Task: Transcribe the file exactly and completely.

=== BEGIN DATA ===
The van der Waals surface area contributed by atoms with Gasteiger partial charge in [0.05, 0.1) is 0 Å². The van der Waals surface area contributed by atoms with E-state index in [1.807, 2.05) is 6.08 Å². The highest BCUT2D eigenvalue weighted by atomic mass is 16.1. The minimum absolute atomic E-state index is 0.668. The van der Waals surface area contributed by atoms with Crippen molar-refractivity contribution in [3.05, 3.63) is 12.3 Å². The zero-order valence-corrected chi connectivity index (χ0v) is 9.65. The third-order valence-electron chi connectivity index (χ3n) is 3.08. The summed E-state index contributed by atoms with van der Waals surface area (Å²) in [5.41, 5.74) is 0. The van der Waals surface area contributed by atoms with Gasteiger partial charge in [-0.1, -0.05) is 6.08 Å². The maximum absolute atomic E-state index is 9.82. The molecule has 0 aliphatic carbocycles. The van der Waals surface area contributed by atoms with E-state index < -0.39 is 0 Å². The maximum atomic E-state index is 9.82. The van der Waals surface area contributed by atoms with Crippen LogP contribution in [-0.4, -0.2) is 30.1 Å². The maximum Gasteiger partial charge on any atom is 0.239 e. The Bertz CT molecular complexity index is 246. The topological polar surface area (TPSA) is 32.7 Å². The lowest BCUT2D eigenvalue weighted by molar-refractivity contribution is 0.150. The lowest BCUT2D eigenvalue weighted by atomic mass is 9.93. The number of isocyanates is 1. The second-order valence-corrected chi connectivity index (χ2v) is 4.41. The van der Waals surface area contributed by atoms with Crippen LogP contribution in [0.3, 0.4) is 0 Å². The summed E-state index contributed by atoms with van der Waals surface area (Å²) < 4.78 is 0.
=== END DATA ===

The van der Waals surface area contributed by atoms with Gasteiger partial charge in [0.05, 0.1) is 0 Å². The van der Waals surface area contributed by atoms with E-state index in [1.807, 2.05) is 6.08 Å². The highest BCUT2D eigenvalue weighted by atomic mass is 16.1. The minimum absolute atomic E-state index is 0.668. The van der Waals surface area contributed by atoms with Crippen molar-refractivity contribution in [3.05, 3.63) is 12.3 Å². The zero-order valence-corrected chi connectivity index (χ0v) is 9.65. The third-order valence-electron chi connectivity index (χ3n) is 3.08. The summed E-state index contributed by atoms with van der Waals surface area (Å²) in [5.41, 5.74) is 0. The van der Waals surface area contributed by atoms with Gasteiger partial charge in [-0.1, -0.05) is 6.08 Å². The maximum absolute atomic E-state index is 9.82. The molecule has 0 aliphatic carbocycles. The van der Waals surface area contributed by atoms with E-state index < -0.39 is 0 Å². The maximum atomic E-state index is 9.82. The van der Waals surface area contributed by atoms with Crippen LogP contribution in [-0.4, -0.2) is 30.1 Å². The maximum Gasteiger partial charge on any atom is 0.239 e. The Bertz CT molecular complexity index is 246. The topological polar surface area (TPSA) is 32.7 Å². The lowest BCUT2D eigenvalue weighted by molar-refractivity contribution is 0.150. The lowest BCUT2D eigenvalue weighted by atomic mass is 9.93. The number of isocyanates is 1. The second-order valence-corrected chi connectivity index (χ2v) is 4.41. The van der Waals surface area contributed by atoms with Crippen LogP contribution in [0.3, 0.4) is 0 Å². The summed E-state index contributed by atoms with van der Waals surface area (Å²) < 4.78 is 0.